Distracted From The Necessary

We are distracted people. The Merriam Webster dictionary defines "distract" this way:
1 a: to turn aside : divert "refused to be distracted from her purpose" b: to draw or direct (as one's attention) to a different object or in different directions at the same time "was distracted by a sudden noise"
2: to stir up or confuse with conflicting emotions or motives.
We have more things that distract us today than ever before in history. We have cell phones, TV, computers, iPods, all kinds of activities, etc. that can distract us from things that are more important. At one time Jesus dealt with a woman who was distracted by kind of a surprising thing, a thing we probably wouldn't classify as a "distraction." The story is in Luke 10:38-42:

Now as they were traveling along, He entered a certain village; and a woman named Martha welcomed Him into her home. And she had a sister called Mary, who moreover was listening to the Lord's word, seated at His feet. But Martha was distracted with all her preparations; and she came up to Him, and said, "Lord, do You not care that my sister has left me to do all the serving alone? Then tell her to help me." But the Lord answered and said to her, "Martha, Martha, you are worried and bothered about so many things; but only a few things are necessary, really only one, for Mary has chosen the good part, which shall not be taken away from her."

The thing that distracted Martha was "all her preparations." The Greek word the New Testament uses here for "distracted" is perispao - to "draw around" or to "draw away." Martha was drawn away by her preparations. The King James reads "Martha was cumbered about much serving." The KJV is closer to the Greek text in it's translation than the NASB. The Greek says the thing that was distracting Martha was "pollen diakonian", much serving. Now, serving is not a bad thing, is it? Jesus calls us to be servants of one another. He said the greatest in the kingdom is the greatest servant. But for Martha at this point, her serving was a distraction from something more important. She was distracted from listening to the Lord, as Mary chose to do. Sometimes we can be so busy "serving" that it draws us away from more important things, like quietly sitting and listening to the Lord.

People like Martha who are distracted by much serving are often resentful of others who are not so vigorous or meticulous in their serving. They will complain that no one is helping, that they are left to do all the serving alone. They develop a martyr complex, a "poor me, nobody cares about me" attitude. Martha resented Mary for not pitching in to help. She resented the fact that Mary had chosen to sit and listen to Jesus. So Martha took action. She interrupted Jesus and actually reproached Him and accused Him of not caring! Not only did she accuse Him of being uncaring, but also demanded that He order Mary to help her!

Jesus was not sympathetic to Martha's plight. He saw what the real problem was. The problem was with Martha, not with Mary. Jesus gently pointed out the problem to Martha. He said that she was "worried and bothered about so many things." The words indicate that she was "full of care" and "troubled" or disturbed about many things. She was worried and bothered about her serving, about preparing and serving the meal, about setting the table, about cleaning up after the meal, etc. She was not serving joyfully, but was weighed down by it and resentful of it. But note that it was all self-imposed. No one had required all of this of her, she required it of herself and wanted to impose it on her sister as well. So much of our anxiety is just like this. We are worried and bothered about things that we need not be. This can often prevent us from enjoying those times that should be enjoyable.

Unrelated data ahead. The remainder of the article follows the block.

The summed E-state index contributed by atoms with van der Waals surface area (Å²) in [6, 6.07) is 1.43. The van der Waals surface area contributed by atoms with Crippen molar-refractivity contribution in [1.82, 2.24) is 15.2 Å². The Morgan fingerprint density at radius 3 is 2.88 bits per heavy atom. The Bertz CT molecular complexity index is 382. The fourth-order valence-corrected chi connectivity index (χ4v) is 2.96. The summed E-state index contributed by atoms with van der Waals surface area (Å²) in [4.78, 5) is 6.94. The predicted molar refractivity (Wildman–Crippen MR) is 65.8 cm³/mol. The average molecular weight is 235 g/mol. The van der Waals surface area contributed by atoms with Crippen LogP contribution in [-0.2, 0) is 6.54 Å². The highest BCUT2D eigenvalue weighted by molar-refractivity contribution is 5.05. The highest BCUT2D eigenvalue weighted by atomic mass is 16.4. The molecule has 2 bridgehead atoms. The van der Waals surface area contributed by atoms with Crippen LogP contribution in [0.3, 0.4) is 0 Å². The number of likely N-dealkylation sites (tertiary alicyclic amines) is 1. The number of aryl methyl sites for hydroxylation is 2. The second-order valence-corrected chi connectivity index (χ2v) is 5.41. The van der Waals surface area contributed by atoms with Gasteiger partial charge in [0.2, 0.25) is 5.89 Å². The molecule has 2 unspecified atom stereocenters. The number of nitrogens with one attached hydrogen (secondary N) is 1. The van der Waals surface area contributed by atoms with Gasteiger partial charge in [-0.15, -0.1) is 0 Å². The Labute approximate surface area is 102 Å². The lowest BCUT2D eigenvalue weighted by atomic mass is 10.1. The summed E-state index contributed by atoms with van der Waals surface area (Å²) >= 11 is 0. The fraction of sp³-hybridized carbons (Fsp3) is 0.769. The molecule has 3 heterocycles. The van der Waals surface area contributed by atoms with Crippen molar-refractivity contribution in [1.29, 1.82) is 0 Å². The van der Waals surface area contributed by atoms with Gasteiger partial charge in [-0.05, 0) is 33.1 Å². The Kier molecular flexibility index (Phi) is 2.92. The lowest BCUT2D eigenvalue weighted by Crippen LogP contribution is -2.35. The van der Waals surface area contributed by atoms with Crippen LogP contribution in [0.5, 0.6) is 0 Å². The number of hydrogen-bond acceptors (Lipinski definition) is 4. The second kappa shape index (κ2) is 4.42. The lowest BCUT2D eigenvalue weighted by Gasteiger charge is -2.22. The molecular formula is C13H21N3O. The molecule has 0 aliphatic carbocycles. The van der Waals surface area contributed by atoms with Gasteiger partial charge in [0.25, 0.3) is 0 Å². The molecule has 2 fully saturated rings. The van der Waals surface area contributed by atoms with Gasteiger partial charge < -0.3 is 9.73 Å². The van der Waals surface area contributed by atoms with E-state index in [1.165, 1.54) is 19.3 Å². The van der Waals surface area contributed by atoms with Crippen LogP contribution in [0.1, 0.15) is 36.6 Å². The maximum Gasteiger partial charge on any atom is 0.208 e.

All of this anxiety and activity distracted Martha from what Jesus called "the good part" that Mary had chosen. Mary had chosen the good "portion." A.T. Robertson says that Mary had chosen, "The best dish on the table, fellowship with Jesus. This is the spiritual application of the metaphor of the dishes on the table." Jesus told Martha that all these things that were so "necessary" in her mind were really not so necessary. Only one thing is really necessary, and Mary had chosen it. The thing we need to do is refuse the unnecessary distractions and simply pay attention to Jesus. Fellowship with Him should take precedence over everything else. He said, "My sheep hear my voice" (John 10:27). The Father said, "This is My Son, My Chosen One; listen to Him!" (Luke 9:35). Jesus loves it when we sit at His feet and listen to Him, because listening is essential to following and obeying. This is what His sheep and His diciples do, they listen and follow.

But if we are distracted, even by something that seems good like "much serving," we may find that we are irritable toward others. We even may resent the Lord Himself and think that He doesn't care about us! What about you? What distracts you from the "good part" that is the one thing that is really necessary? Are you so busy that you have no time for the word of God and prayer? Are you too distracted by TV and the internet and your cell phone? Maybe it's worries and anxieties and fears about life in general. Maybe Jesus would call on you to re-evaluate what you consider to be "necessary," and urge you to choose the "good part." He certainly won't take it away from you!

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